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RECORD NUMBER: 26 OF 33

OLS Field Name OLS Field Data
Main Title Prenatal Dexamethasone Administration Disrupts the Pattern of Cellular Development in Rat Lung.
Author Navarro, H. A. ; Kudlacz, E. M. ; Eylers, J. P. ; Slotkin, T. A. ;
CORP Author Duke Univ. Medical Center, Durham, NC. Dept. of Pharmacology.;Health Effects Research Lab., Research Triangle Park, NC.
Publisher c1989
Year Published 1989
Report Number EPA-R-813769; EPA/600/J-89/377;
Stock Number PB90-216227
Additional Subjects Lung ; Toxicology ; Graphs(Charts) ; Deoxyribonucleic acids ; Rats ; Proteins ; Gestation ; Cell division ; Reprints ; Dexamethasone ; Prenatal exposure delayed effects ; Organ weight ; Ornithine decarboxylase ; Beta adrenergic receptors ; Cell differentiation ; Isoproterenol
Holdings
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Status
NTIS  PB90-216227 Most EPA libraries have a fiche copy filed under the call number shown. Check with individual libraries about paper copy. NTIS 08/27/1990
Collation 8p
Abstract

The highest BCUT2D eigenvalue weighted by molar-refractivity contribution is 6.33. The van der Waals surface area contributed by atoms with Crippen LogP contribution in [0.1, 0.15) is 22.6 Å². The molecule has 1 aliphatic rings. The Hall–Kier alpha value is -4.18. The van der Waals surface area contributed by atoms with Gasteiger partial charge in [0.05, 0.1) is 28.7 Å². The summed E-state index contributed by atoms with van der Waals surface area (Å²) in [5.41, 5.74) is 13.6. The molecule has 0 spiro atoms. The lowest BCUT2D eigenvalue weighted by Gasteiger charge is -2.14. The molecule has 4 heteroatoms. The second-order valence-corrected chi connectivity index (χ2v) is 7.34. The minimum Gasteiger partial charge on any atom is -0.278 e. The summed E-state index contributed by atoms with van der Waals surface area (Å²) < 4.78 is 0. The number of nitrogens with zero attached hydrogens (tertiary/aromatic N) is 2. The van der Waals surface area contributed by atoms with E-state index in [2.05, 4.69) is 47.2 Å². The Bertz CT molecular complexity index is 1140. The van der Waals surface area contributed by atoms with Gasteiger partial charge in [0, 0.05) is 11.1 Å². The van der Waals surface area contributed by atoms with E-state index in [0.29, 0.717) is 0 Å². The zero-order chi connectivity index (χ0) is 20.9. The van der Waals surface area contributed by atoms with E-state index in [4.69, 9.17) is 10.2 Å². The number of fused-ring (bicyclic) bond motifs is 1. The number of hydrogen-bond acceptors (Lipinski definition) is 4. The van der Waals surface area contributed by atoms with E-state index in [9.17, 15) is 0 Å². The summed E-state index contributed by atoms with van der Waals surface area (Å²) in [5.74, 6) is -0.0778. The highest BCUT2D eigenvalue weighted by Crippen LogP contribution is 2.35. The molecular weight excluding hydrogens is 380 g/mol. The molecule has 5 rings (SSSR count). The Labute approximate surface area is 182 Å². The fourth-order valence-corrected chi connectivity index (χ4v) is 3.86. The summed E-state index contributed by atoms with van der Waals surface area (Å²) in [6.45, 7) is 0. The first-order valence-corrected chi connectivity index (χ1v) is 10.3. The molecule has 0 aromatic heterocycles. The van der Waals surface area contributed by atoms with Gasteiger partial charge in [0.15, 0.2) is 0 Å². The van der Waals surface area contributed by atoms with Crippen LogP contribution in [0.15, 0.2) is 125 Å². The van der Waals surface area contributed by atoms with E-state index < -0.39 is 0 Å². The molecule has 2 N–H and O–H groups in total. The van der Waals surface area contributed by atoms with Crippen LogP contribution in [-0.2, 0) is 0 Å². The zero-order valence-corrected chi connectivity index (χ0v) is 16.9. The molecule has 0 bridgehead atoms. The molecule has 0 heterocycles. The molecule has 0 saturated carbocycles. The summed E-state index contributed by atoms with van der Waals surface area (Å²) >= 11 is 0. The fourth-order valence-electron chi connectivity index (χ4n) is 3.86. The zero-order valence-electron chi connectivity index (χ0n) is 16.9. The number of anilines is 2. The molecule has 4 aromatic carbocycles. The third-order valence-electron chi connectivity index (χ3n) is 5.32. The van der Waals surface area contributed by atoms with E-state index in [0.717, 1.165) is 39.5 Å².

To examine whether prenatal exposure to glucocorticoids could adversely affect subsequent cellular development of the lung, the authors administered 0.2 mg/kg of dexamethasone to pregnant rats on gestational days 17, 18, and 19. Lungs of the offspring were then examined for patterns of cell acquisition (DNA) and growth (protein). DNA concentration (a marker of cell packing density) and DNA content (a measure of total cell numbers) were reduced during gestation, and the shortfalls in concentration persisted past weaning. Disruption of development was also apparent in the protein/DNA ratio, which was consistently elevated, a finding consistent with cellular hypertrophy. In addition, lung ornithine decarboxylase became coupled to beta-adrenergic receptors prematurely in the dexamethasone group, suggesting that neural control of tissue differentiation is altered. These data indicate that prenatal glucocorticoids may compromise lung development through effects on cell replication and differentiation, which derive, in part, from alterations in the reception of trophic neural signals. (Copyright (c) 1989 Alan R. Liss, Inc.)